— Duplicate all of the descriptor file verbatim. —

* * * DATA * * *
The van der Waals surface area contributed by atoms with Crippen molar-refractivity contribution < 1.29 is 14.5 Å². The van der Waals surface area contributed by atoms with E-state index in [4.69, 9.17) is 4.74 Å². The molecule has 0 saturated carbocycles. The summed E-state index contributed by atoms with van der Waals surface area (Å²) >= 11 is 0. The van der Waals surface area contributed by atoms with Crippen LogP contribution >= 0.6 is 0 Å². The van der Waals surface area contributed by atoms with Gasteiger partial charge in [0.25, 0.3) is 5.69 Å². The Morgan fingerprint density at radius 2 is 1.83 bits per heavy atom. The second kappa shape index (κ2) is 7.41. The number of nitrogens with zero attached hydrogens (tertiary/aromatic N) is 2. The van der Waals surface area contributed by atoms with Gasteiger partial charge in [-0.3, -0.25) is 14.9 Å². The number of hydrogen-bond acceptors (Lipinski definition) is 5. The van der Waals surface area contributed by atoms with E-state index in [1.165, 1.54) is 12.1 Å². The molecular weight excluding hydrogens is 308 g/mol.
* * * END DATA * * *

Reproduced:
The van der Waals surface area contributed by atoms with Crippen molar-refractivity contribution < 1.29 is 14.5 Å². The van der Waals surface area contributed by atoms with E-state index in [4.69, 9.17) is 4.74 Å². The molecule has 0 saturated carbocycles. The summed E-state index contributed by atoms with van der Waals surface area (Å²) >= 11 is 0. The van der Waals surface area contributed by atoms with Crippen LogP contribution >= 0.6 is 0 Å². The van der Waals surface area contributed by atoms with Gasteiger partial charge in [0.25, 0.3) is 5.69 Å². The Morgan fingerprint density at radius 2 is 1.83 bits per heavy atom. The second kappa shape index (κ2) is 7.41. The number of nitrogens with zero attached hydrogens (tertiary/aromatic N) is 2. The van der Waals surface area contributed by atoms with Gasteiger partial charge in [-0.3, -0.25) is 14.9 Å². The number of hydrogen-bond acceptors (Lipinski definition) is 5. The van der Waals surface area contributed by atoms with E-state index in [1.165, 1.54) is 12.1 Å². The molecular weight excluding hydrogens is 308 g/mol.